The best part about September on the Avalon Peninsula is hunting for southern warblers in the coastal alders. People go to Pt Pelee in May to see southern warblers in Canada. In Newfoundland we get 'em in the fall. I always seem to be away working on a seismic ship or somewhere during September and miss out on September warblering scene. During this past week I find myself at home. In the last week I've taken two days off work and one Saturday for alder bashing. The Kentucky Warbler at Trepassey on 6 Sept being the one southern warbler discovery so far but that is a very nice one. Seeing how good the weather was going to be on 10 Sept and with renewed fear of another sea sentenced coming up, it was time use up another holiday in the alders. Alvan Buckley didn't need any convincing to skip classes at MUN.
We ended up with one of the best days ever in the Bear Cove to Cappahayden alders. The only unusual weather event was a slow moving large oval shaped High Pressure area with plenty of clear weather from here to the NE states, but the winds were not directly blowing from that direction. Maybe strong SW winds on Sunday caused it. Those winds were blowing direct from Cape Hatteras to the Avalon. Whatever the reason we ended up with one day record of FIVE Prairie Warblers, a rare September Yellow-throated Warbler (most are November), a more routine but always flashy Yellow-breasted Chat and the real star was a WORM-EATING WARBLER. This is the rarest southern warbler on the Newfoundland list. It is rarer than Ceruelan, Golden-winged, Blue-winged, Prothontary, Hooded, Kentucky, Yellow-throated... we still don't have Swainson's Warbler or Louisiana Waterthrush. This was the 6 or 7th record of Worm-eating Warbler for the province.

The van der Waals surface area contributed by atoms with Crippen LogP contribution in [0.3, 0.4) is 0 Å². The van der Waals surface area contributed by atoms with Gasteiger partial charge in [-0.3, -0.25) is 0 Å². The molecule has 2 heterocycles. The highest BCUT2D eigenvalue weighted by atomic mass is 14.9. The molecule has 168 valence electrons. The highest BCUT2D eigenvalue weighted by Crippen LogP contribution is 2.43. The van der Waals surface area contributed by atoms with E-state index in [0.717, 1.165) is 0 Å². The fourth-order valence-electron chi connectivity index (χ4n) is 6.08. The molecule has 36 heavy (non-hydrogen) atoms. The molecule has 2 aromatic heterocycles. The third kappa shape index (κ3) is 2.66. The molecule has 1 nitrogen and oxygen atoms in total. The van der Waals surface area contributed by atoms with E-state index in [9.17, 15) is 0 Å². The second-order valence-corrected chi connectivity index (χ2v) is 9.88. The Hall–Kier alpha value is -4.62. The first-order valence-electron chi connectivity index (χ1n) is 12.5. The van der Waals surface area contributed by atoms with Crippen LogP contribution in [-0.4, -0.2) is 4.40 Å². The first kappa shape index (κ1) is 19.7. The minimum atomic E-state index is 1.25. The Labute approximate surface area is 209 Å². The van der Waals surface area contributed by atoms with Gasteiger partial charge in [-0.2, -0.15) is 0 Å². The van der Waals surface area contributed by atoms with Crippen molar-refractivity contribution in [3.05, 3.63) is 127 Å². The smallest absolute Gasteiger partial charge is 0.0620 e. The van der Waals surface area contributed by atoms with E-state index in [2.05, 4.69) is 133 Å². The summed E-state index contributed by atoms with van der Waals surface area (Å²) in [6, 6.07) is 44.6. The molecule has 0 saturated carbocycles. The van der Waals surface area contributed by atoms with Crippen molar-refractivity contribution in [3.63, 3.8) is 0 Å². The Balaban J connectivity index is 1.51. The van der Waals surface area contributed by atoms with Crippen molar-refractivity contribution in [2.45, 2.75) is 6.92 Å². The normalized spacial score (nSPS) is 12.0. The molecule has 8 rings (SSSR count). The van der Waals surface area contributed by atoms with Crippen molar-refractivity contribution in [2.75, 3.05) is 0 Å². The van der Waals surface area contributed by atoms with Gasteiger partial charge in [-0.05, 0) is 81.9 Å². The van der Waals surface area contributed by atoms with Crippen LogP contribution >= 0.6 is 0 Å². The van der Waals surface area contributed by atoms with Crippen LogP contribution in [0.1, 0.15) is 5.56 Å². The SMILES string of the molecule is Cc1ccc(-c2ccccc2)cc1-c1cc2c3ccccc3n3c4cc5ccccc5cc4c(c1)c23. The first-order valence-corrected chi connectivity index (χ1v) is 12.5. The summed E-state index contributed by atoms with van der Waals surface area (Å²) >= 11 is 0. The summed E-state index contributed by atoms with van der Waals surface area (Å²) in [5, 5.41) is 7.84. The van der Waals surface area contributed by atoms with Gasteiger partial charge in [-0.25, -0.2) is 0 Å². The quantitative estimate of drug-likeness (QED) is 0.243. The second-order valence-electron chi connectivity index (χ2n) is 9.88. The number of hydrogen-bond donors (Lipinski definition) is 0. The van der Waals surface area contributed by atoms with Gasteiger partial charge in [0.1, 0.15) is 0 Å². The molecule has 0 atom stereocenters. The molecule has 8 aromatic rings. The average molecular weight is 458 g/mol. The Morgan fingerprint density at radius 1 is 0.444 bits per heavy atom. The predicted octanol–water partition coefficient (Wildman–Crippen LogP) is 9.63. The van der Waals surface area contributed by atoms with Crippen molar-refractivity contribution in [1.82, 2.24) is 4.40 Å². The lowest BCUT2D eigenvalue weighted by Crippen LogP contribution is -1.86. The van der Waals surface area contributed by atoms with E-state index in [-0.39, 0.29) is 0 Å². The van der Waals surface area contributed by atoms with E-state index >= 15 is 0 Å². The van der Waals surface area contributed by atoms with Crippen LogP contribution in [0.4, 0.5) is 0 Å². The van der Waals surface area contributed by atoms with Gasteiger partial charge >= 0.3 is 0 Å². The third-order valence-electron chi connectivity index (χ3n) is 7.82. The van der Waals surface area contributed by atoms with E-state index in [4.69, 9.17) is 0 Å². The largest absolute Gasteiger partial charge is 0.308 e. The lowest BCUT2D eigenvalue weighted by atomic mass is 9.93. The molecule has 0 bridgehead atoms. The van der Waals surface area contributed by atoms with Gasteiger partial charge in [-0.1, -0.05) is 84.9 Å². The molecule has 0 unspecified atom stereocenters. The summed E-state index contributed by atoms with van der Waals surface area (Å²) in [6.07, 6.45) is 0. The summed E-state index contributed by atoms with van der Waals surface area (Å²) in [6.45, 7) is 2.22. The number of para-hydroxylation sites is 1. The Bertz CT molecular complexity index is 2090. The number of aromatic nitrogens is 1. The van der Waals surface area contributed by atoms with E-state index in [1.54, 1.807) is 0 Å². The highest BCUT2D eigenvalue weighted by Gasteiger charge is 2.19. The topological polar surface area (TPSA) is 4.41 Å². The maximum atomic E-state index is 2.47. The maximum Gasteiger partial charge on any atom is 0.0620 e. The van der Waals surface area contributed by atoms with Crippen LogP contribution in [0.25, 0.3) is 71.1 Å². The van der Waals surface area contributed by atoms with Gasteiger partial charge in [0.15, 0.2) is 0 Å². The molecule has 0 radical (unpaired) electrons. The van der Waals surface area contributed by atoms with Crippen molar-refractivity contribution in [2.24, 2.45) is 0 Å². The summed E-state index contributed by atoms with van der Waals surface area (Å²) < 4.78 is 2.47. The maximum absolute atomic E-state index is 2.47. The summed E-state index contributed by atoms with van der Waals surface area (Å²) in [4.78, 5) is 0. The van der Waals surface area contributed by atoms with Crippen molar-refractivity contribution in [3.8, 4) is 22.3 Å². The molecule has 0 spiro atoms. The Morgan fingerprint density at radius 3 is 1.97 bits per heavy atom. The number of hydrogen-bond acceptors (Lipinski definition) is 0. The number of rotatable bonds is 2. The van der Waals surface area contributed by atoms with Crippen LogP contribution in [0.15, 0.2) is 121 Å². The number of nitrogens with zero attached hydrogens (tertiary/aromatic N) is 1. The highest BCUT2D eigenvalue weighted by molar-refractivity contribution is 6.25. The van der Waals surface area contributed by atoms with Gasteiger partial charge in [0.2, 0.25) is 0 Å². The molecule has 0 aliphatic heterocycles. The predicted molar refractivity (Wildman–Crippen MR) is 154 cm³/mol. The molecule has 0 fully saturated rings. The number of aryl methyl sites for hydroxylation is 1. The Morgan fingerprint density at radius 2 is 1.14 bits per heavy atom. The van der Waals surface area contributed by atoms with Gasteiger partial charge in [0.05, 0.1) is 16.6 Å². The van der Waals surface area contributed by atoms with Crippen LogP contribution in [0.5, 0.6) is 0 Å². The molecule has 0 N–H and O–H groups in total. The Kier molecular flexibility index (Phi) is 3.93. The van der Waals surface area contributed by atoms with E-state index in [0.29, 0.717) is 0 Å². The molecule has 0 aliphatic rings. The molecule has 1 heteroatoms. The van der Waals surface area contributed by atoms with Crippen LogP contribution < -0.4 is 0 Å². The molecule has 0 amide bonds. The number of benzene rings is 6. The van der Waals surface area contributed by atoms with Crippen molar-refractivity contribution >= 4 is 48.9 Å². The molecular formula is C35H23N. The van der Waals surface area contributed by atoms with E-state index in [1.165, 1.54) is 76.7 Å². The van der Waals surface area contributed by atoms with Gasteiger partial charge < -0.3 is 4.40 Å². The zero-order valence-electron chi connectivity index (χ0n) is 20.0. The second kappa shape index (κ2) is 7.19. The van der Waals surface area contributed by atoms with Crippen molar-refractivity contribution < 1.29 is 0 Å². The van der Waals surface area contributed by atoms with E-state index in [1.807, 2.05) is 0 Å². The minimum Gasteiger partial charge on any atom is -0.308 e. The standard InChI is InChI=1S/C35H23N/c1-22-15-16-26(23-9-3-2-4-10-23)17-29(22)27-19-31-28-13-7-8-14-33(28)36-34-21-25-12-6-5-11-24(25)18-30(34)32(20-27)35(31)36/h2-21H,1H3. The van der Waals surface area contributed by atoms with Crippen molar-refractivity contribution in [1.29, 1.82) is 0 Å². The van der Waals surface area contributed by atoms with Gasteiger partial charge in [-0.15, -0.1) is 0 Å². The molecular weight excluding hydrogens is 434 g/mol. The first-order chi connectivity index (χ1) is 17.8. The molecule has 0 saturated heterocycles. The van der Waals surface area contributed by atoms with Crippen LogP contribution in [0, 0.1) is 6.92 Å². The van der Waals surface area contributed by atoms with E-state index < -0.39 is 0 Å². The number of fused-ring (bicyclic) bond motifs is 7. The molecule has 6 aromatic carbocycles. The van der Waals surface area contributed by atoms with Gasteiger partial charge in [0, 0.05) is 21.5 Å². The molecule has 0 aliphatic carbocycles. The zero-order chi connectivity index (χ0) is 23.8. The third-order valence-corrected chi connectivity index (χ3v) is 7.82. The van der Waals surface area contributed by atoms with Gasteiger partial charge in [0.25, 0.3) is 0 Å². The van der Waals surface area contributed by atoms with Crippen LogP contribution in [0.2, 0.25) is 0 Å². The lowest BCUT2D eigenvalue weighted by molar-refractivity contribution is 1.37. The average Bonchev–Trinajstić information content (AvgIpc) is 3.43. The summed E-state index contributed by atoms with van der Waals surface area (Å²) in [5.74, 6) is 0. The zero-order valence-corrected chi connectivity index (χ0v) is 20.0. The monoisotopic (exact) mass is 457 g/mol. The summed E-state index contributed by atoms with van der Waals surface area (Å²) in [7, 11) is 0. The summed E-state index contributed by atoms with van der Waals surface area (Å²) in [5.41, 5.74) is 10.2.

I pished it in under the alders on The Cappahayden Track. Had some killer views and was lucky to get some snaps. Took 20 minutes to get Alvan back to the spot and miraculously we pished it in view again.
The Worm-eating Warbler was shy and managed to stay behind sticks and leaves most of the time. For two seconds it sat still totally in the open where I got five identical shots like this. More than a record shot this is a Trophy Shot in Newfoundland. Only one of the previous six Newfoundland records was photographed and poorly.
Cropped shot of above.
This is a particularly attractive Yellow-throated Warbler with a large yellow throat patch and bold black flank streaking. No matter how many you see they always look great in Newfoundland.
Prairie Warblers are confiding friendly little warblers. It is almost sad thinking how many end up in Newfoundland every autumn. It can't be good for their population.